Are you seeing a spine specialist or is a family doctor treating you?
The Following User Says Thank You to teteri66 For This Useful Post: battle ostrich (01-22-2013)
I am seeing a pain management specialist for my hip/sciatica ailments. I have had injections in both of my hips 2 times. I had couldn't tolerate the side effects of the steroid even though they were fairly effective for the hip pain, so I couldn't receive any more. My doctor gave the second injection about a month after the first, which is way too soon, and I think that may have contributed to the adverse effects I felt the second time around. I do physical therapy, but it hasn't helped much.
My hip pain is aggravated by standing for extended periods (anything more than maybe five minutes, maybe), sitting for a long while, and laying in bed is awful. No position is comfortable. I can't lay on either side, and even laying on my back, my hip will start to ache terribly and wake me after a few hours. My sciatica is pretty unrelenting, and I am not sure what triggers it. I make sure not to stay on the toilet or bar stools too long though. I don't exercise much. I have some anxiety issues as well, and it is difficult to get out of the house. I try to go on walks when possible. I haven't had any significant injuries.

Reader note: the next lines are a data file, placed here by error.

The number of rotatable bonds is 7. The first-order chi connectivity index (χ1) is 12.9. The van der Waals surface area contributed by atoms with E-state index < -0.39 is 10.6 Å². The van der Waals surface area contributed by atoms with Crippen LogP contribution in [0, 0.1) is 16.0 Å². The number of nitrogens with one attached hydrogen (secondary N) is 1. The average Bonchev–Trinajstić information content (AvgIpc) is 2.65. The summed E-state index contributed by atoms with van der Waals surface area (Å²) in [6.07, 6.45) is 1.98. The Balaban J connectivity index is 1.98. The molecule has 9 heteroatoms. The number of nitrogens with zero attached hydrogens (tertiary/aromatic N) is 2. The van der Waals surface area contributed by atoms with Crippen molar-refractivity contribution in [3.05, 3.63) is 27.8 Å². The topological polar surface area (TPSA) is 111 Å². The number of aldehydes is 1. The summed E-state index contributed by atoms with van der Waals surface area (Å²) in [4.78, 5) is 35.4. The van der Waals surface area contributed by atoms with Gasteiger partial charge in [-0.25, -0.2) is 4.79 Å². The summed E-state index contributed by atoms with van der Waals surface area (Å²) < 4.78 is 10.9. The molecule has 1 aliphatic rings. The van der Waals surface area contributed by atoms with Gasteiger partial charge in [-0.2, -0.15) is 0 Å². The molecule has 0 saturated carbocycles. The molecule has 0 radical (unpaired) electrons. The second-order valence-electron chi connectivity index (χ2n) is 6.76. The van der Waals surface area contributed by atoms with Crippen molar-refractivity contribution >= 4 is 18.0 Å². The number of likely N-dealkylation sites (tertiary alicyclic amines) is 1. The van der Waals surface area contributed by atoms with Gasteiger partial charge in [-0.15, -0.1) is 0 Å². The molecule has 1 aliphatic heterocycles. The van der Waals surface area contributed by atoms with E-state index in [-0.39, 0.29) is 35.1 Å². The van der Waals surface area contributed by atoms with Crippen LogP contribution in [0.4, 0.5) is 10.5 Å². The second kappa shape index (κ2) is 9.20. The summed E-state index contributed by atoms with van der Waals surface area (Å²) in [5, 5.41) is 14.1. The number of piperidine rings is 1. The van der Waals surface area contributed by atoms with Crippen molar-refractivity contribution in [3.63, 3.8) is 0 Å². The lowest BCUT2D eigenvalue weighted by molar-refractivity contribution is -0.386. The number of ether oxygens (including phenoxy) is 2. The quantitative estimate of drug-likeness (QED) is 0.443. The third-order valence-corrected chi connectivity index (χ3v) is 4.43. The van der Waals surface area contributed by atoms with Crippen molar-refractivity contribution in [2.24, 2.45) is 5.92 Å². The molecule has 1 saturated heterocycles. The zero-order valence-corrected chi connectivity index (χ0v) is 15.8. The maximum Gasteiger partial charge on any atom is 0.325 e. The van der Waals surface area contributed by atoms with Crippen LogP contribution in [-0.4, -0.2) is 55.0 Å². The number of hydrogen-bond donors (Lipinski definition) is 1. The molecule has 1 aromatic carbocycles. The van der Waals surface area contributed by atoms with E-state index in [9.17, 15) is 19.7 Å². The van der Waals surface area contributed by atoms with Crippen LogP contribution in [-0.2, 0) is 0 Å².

Your hip pain may be coming from your issues at L4-L5 and possibly L5-S1. My MIL was treated for several years for bursitis in the hips. She used to get injections. Eventually it turned out it was all a degenerative disc at L4-L5.
If you look at a dermatome map, you will see the areas that are innervated by these particular spinal nerves. Also there are large muscles that have attachments to the spine that run to the hip...if you are compensating for back pain, it can be easy to cause a pelvic rotation which pulls on the hip and causes pain. Unless you have tests that confirm a mechanical hip problem, I wouldn't automatically assume the pain is caused by the hip itself.
Also, one reason why your sciatic pain seems to move from leg to leg is due to the location of the disc bulge. Sometimes they bulge out to the left side or to the right, but sometimes they go across that middle area where it can affect the nerves to both legs. And you may have a bit of instability at these levels, too, that would contribute to this pain seeming to move from one side to the other.